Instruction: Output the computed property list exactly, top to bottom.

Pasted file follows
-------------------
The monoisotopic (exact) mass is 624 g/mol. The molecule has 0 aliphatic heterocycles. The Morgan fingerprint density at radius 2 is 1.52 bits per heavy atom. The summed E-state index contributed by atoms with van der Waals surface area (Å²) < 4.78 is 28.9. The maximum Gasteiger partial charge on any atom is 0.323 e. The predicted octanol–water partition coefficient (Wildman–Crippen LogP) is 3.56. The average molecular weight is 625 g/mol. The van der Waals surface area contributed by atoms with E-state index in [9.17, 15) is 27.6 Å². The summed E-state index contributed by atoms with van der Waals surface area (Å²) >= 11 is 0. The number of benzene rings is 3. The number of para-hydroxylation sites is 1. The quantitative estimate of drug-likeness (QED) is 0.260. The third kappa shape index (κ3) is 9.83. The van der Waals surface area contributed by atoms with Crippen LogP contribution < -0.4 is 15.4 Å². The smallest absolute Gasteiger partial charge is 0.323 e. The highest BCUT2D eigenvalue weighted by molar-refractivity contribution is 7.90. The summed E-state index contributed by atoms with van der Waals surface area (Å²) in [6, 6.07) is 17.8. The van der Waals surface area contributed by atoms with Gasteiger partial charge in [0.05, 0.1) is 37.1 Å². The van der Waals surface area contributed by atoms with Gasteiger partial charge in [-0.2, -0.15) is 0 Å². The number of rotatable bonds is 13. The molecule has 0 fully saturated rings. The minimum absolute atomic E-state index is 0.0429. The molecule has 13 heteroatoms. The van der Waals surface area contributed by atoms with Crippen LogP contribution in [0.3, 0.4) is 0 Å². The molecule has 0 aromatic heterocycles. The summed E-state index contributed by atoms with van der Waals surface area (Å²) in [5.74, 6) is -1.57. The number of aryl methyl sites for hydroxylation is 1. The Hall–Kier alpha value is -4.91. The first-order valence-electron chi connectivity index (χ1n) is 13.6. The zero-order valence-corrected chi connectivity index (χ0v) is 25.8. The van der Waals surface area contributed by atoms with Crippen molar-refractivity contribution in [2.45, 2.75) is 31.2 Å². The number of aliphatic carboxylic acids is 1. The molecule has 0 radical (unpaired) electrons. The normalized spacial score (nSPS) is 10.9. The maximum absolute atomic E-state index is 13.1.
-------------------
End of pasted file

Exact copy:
The monoisotopic (exact) mass is 624 g/mol. The molecule has 0 aliphatic heterocycles. The Morgan fingerprint density at radius 2 is 1.52 bits per heavy atom. The summed E-state index contributed by atoms with van der Waals surface area (Å²) < 4.78 is 28.9. The maximum Gasteiger partial charge on any atom is 0.323 e. The predicted octanol–water partition coefficient (Wildman–Crippen LogP) is 3.56. The average molecular weight is 625 g/mol. The van der Waals surface area contributed by atoms with E-state index in [9.17, 15) is 27.6 Å². The summed E-state index contributed by atoms with van der Waals surface area (Å²) >= 11 is 0. The number of benzene rings is 3. The number of para-hydroxylation sites is 1. The quantitative estimate of drug-likeness (QED) is 0.260. The third kappa shape index (κ3) is 9.83. The van der Waals surface area contributed by atoms with Crippen LogP contribution < -0.4 is 15.4 Å². The smallest absolute Gasteiger partial charge is 0.323 e. The highest BCUT2D eigenvalue weighted by molar-refractivity contribution is 7.90. The summed E-state index contributed by atoms with van der Waals surface area (Å²) in [6, 6.07) is 17.8. The van der Waals surface area contributed by atoms with Gasteiger partial charge in [0.05, 0.1) is 37.1 Å². The van der Waals surface area contributed by atoms with Gasteiger partial charge in [-0.2, -0.15) is 0 Å². The number of rotatable bonds is 13. The molecule has 0 fully saturated rings. The minimum absolute atomic E-state index is 0.0429. The molecule has 13 heteroatoms. The van der Waals surface area contributed by atoms with Crippen LogP contribution in [0.3, 0.4) is 0 Å². The molecule has 0 aromatic heterocycles. The summed E-state index contributed by atoms with van der Waals surface area (Å²) in [5.74, 6) is -1.57. The number of aryl methyl sites for hydroxylation is 1. The Hall–Kier alpha value is -4.91. The first-order valence-electron chi connectivity index (χ1n) is 13.6. The zero-order valence-corrected chi connectivity index (χ0v) is 25.8. The van der Waals surface area contributed by atoms with Crippen molar-refractivity contribution in [2.45, 2.75) is 31.2 Å². The number of aliphatic carboxylic acids is 1. The molecule has 0 radical (unpaired) electrons. The normalized spacial score (nSPS) is 10.9. The maximum absolute atomic E-state index is 13.1.